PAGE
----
So with school well and truly back, I’m regularly contacted by anxious mums of kindi or prep kids who ‘won’t eat at school.’ So I thought I would share some of my ideas for preparing your toddler to be ‘lunch box ready.’ The day they start school will come around before you know it, so here are some tips to ensure it will be smooth sailing and they’ll be completely lunch box ready.
You only have to look inside a kids lunch box to understand that the industrialisation and commercialization of our food chain has a strong hold on this next generation. Combined with the peer pressure to conform to the processed food norm, convincing your kids to eat ‘real’ food at school or kindi can be a challenge. All the same, I can’t help but feel it’s such a shame that whole food lunch boxes are considered ‘hippy’ or just plain ‘weird’ and that ‘pack a packet’ lunch boxes are normal.
One thing I’ve noticed from consulting with patients and conversing online is that many kids who are generally not too fussy, become fussy when it’s time for them to eat independently (surrounded by classroom distractions) from a lunch box. So I thought I’d share some tips for preparing your toddler to be lunch box ready, which will make your life immeasurably easier come time that they start kindy or school.
1) Start now
If when you are out you feed your toddlers packets of food, then thats what they are going to expect their lunch boxes are full of when they start school. When my kids were little I regularly gave them raw or cooked vegetables in a container when we were out for the day, so they were fine with eating them at school when the time came.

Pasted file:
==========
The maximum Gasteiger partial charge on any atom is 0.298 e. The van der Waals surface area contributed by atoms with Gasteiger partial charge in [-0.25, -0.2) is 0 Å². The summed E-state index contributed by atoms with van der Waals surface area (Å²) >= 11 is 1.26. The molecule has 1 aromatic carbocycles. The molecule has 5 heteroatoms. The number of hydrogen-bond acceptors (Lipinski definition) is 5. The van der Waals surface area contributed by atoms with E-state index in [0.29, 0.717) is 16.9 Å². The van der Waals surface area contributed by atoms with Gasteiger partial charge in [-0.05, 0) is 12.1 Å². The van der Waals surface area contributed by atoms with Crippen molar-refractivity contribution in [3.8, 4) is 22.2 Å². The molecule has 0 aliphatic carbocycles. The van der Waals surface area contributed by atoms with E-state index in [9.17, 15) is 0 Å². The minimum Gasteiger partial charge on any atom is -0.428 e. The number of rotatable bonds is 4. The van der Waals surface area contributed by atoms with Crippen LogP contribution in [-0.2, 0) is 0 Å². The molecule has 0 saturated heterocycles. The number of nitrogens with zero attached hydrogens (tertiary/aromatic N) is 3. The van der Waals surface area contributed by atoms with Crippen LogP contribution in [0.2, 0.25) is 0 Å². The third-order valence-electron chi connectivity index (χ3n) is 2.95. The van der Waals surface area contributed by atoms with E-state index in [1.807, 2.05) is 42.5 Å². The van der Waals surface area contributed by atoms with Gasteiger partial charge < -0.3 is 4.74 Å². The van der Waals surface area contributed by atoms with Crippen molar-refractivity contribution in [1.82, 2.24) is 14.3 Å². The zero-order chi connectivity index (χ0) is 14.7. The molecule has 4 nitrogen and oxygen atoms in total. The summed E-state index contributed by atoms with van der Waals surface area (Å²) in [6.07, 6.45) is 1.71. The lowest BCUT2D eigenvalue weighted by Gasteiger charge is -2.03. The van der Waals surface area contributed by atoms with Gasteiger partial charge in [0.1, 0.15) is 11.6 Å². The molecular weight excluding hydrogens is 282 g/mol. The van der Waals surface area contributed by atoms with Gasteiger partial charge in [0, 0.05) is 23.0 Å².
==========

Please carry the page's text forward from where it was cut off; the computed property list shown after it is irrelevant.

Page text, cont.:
So when you are out and about NOW, start packing a small lunch box of the sorts of things you want them to eat. Decide on what style of lunch containers suits best (lots of individual containers or a bento style box) and if possible allow them to open and shut it themselves. Also, start talking to them about the order they should eat foods. I taught my kids from an early age that the cut-up fruit and certain vegetables were best eaten early in the day (morning tea time). When they ignored me and then found that say a piece of cut-up fruit wasn’t so appealing when they went to eat it later in the day, I would again reinforce the need to eat it first-up. Even kids live and learn!
My ebook ‘The Well Nourished Lunchbox’ contains everything you’ll ever need to help you to pack a delicious and nutritionally balanced school or kindi lunch including over 50 whole food recipes. You can find out more about it here.
2) Get them used to eating ‘cold’ leftovers
One of the ways I make my lunches easy to make and really nourishing is to work with leftovers or cook ahead in batches. Unless your child has access to facilities to heat food, they will need to get used to eating cold food. I do use a thermos in winter to send some warm lunches, but mostly, my kids eat everything cold. I don’t and never have microwaved my kids foods, so unless I had time when they were little to heat it on the stovetop or oven, they ate it cold and I now know, this has helped them to eat anything that I pack. I know many kids who’s eating habits have deteriorated significantly since starting school, just because they aren’t used to raw or cold leftovers. A lot of parents are distressed by sending their kids with cold meat or leftovers, but trust me, this is way better than sending them with a ‘packet.’ It also allows for so much variety which is really important nutritionally, and also to keep them interested in eating well at school.